5 Overlooked Trails in Zion National Park

Jun 28, 2019 | Blog, Uncategorized | 0 comments


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Next week, thousands of visitors will head to Zion National Park to celebrate the 4th of July with hiking, picnics, and plenty of quality family time. Unfortunately, another thing many of those visitors have in common is the trails that they plan to hike.

If Memorial Day was any indication, Angels Landing and other popular trails will see heavy crowds and even lines at the trailheads this upcoming holiday weekend. But if you don’t already have your heart set on one of the park’s most popular trails, you still have time to choose a different option.

Zion is packed with tons of other, equally stunning trails that are overlooked by most visitors. From hanging slot canyons to scenic overlooks, you have several options to choose from. Any of these will help you beat the crowds and still enjoy a beautiful, relaxing hike. Here are just a few of the park’s lesser-known trails.

Watchman Trail

A short but steep climb, Watchman Trail rarely sees crowds. In fact, hike it early or late in the day, and you may not pass another hiker on your walk–or climb, that is.

While the trail is only 3-miles round trip, you’ll be climbing more than 300 feet in those 3-miles. At the very top, you’ll be able to see the Visitors Center far below, as well as a panoramic view of Watchman Mountain. The landmark might be well-known, but its namesake trail certainly isn’t.

Cable Mountain

If you’re looking for a challenging hike without Angels Landing’s crowds, Cable Mountain is a great alternative. At 7.6-miles round trip and with a steep climb from the canyon floor to the rim, this trail isn’t for beginners. Even experienced hikers will want to make sure to pack plenty of water, start early in the day, and watch their steps.

But if you’re willing to take on the challenge, you’ll be rewarded with stunning views, as well as a dose of history. The trail’s name comes from the remnants of an old cable system that’s been there for nearly 120 years. The cables were once used to transport lumber from the bottom of the canyon to the top. The system was built in the year 1901, and ceased operations in 1930.

Taylor Creek

Kolob Canyon itself is one of the least-visited sections of Zion National Park. Located to the west of the main canyon, many new visitors to the park don’t even know that these deep red canyons even exist. But Kolob is home to some of the park’s best trails. No matter when you visit, you can rest assured you won’t see the traffic or lines that the main canyon has.

Taylor Creek is one of the best hikes in Kolob Canyon. At 4.5-miles round trip, it isn’t too difficult or lengthy. But you’ll get to see the Double Arch Alcove, one of the most stunning landmarks in this section of the park.

Hidden Canyon

This trail isn’t quite as hidden as it once was. But while it has been growing in popularity recently, it still offers some relief from the crowds on busy weekends. And it is likely to be near-empty on the less busy days.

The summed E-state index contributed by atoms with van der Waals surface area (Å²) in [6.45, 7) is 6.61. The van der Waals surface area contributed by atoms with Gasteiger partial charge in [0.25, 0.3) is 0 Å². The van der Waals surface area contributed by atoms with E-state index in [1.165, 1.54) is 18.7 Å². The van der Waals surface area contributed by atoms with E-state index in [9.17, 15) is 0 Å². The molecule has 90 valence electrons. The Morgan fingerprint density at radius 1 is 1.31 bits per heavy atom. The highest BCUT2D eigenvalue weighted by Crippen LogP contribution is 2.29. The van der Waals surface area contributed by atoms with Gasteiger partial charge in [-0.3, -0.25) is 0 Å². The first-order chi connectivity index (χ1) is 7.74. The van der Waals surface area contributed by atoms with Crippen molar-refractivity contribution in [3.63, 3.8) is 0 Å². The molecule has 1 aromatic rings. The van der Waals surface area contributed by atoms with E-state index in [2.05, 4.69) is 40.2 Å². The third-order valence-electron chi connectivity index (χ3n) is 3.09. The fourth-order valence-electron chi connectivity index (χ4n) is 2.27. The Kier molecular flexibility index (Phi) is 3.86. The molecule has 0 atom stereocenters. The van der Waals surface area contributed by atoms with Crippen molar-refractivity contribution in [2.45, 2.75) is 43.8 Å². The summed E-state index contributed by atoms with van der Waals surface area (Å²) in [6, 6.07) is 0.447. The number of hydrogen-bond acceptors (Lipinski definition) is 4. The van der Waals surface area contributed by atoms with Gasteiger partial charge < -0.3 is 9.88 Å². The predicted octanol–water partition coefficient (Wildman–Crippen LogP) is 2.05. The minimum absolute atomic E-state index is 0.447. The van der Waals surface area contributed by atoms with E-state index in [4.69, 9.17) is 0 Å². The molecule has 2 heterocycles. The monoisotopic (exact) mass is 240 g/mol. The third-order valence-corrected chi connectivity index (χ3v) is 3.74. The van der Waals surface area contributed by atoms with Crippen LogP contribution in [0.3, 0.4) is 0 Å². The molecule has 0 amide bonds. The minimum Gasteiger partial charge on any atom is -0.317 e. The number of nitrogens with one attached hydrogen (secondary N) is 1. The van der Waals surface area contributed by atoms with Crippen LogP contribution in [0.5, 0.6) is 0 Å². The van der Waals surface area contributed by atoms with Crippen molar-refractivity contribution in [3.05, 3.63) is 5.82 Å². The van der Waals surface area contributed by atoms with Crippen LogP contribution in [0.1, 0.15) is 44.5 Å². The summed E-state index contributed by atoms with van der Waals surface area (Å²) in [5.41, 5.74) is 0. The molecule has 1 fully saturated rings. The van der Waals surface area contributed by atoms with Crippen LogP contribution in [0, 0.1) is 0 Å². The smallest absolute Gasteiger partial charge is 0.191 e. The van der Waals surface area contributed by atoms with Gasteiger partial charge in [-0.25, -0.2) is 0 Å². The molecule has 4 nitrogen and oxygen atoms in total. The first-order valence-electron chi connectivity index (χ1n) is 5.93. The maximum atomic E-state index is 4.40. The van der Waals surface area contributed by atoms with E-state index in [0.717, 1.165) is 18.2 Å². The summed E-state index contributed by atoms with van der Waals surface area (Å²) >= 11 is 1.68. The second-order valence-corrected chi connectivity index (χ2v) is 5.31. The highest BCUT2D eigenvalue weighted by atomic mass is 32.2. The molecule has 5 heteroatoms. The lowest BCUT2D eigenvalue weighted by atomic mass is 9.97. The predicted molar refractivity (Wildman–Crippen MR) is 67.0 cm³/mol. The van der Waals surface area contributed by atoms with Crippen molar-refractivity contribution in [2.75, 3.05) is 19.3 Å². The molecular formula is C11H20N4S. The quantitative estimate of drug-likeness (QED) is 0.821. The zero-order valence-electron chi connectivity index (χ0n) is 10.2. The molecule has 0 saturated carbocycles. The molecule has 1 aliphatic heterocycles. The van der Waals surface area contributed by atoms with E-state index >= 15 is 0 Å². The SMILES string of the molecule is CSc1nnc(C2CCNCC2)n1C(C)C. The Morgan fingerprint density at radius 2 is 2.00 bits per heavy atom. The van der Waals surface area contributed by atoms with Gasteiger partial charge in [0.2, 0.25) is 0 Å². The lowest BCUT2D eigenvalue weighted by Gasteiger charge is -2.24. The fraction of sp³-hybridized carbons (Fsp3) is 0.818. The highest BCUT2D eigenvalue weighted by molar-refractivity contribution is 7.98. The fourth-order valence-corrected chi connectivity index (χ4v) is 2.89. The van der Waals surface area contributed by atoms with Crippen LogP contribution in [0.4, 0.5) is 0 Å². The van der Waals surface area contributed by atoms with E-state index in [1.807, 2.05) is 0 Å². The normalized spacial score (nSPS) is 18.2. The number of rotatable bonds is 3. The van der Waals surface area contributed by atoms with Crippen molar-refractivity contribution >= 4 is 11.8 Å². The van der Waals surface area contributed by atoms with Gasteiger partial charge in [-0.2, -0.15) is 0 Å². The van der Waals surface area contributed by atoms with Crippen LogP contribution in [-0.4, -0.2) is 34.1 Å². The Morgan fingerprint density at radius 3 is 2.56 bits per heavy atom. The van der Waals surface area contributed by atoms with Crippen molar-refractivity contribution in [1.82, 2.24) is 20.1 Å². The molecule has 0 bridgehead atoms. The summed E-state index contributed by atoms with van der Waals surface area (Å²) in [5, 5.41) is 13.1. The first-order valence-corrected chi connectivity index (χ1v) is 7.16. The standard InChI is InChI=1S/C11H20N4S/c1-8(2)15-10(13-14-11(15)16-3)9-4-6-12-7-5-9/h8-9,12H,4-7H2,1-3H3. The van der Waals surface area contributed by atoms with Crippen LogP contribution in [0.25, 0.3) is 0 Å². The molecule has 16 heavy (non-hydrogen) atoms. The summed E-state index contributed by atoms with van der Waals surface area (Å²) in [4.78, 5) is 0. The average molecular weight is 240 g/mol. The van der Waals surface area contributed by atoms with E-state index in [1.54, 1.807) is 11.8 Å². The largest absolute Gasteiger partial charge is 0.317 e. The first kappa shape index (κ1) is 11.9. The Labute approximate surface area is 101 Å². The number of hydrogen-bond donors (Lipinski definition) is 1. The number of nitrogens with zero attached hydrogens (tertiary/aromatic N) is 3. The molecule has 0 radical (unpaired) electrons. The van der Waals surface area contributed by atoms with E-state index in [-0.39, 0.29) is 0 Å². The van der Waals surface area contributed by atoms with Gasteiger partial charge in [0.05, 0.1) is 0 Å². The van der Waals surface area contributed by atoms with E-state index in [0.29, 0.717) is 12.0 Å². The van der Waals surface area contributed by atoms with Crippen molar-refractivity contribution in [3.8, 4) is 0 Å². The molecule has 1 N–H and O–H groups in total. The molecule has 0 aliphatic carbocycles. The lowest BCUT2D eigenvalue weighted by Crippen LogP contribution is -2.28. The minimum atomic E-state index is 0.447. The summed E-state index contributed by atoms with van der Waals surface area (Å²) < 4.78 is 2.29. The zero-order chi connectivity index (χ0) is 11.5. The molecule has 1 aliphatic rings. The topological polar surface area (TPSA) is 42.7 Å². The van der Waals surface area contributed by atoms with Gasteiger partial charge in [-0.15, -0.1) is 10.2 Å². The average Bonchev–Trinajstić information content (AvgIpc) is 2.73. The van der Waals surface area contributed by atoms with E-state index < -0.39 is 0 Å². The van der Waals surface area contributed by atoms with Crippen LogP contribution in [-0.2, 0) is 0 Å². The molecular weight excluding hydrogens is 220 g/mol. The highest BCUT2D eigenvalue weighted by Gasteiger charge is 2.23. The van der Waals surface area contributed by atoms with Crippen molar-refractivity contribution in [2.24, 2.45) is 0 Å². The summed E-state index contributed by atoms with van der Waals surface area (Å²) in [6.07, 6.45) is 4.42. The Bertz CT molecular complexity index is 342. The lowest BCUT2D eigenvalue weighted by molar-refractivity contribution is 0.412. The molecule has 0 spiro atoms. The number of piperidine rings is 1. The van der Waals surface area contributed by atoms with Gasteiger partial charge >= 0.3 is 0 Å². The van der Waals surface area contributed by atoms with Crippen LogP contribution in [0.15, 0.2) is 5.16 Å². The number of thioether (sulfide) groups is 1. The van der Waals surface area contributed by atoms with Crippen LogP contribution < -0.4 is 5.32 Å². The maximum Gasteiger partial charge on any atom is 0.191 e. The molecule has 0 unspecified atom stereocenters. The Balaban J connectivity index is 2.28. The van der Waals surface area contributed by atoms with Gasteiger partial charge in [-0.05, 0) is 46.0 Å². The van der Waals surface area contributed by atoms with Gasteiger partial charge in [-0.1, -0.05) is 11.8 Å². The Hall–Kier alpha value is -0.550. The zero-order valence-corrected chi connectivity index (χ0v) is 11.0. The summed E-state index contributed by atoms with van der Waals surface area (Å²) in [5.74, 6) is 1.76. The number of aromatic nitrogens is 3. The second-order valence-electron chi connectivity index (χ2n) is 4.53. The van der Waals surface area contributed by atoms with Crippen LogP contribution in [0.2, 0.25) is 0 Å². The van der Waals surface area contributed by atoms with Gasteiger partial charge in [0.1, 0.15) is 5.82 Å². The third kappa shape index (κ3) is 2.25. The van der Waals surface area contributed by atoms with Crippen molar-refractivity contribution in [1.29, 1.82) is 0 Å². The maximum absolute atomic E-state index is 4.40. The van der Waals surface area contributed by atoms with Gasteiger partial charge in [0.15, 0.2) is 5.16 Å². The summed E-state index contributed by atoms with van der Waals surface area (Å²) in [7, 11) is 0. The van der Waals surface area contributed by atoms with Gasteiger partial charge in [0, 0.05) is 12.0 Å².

Hidden Canyon is a 2.2-mile round trip hike that starts at the Weeping Rock trailhead. If you thought that Watchman Trail was steep, this might not be the trail for you; you’ll climb 2,000 feet in elevation during this hike.

During this hike, you’ll pass canyon pools, arches, towering boulders, and more. Reach the top and you’ll see views of Angels Landing, Cable Mountain, and The Great White Throne.

Pine Creek Waterfall

If you’re looking for a truly scenic adventure, head to Pine Creek Waterfall trail. You’ll have to scale boulders and zig zag down a rough trail to get to the cool, clear waters that cascade down this falls. This oasis is the perfect spot to cool down on a hot day and leave the holiday crowds far behind you. At just 1.5-miles round trip, this trail is great for beginners or those with young children along.

Even the trailhead itself is hidden. To find it, you’ll need to drive about a mile and a half into the park from the South Entrance, then turn towards the Zion-Mt. Carmel Highway. When you reach the u-curve located part way up the mountain, look out for the small dirt pull out. Here you’ll find a barely-marked trailhead that marks the beginning of this hidden gem.

Choosing the Perfect Trails for Your Busy-Season Visit

Trying to visit Zion’s most popular trails during the busiest time of year can mean crowds, lines, and stress. But with Zion National Park covering more than 200 square miles, there’s plenty of room for everyone. All you have to do is choose one of the park’s lesser-known trails and you’ll get to experience all of the beauty with none of the crowds. If you’ve got a visit to Zion planned for this 4th of July or any other weekend this summer, check out these other tips for avoiding the crowds next!


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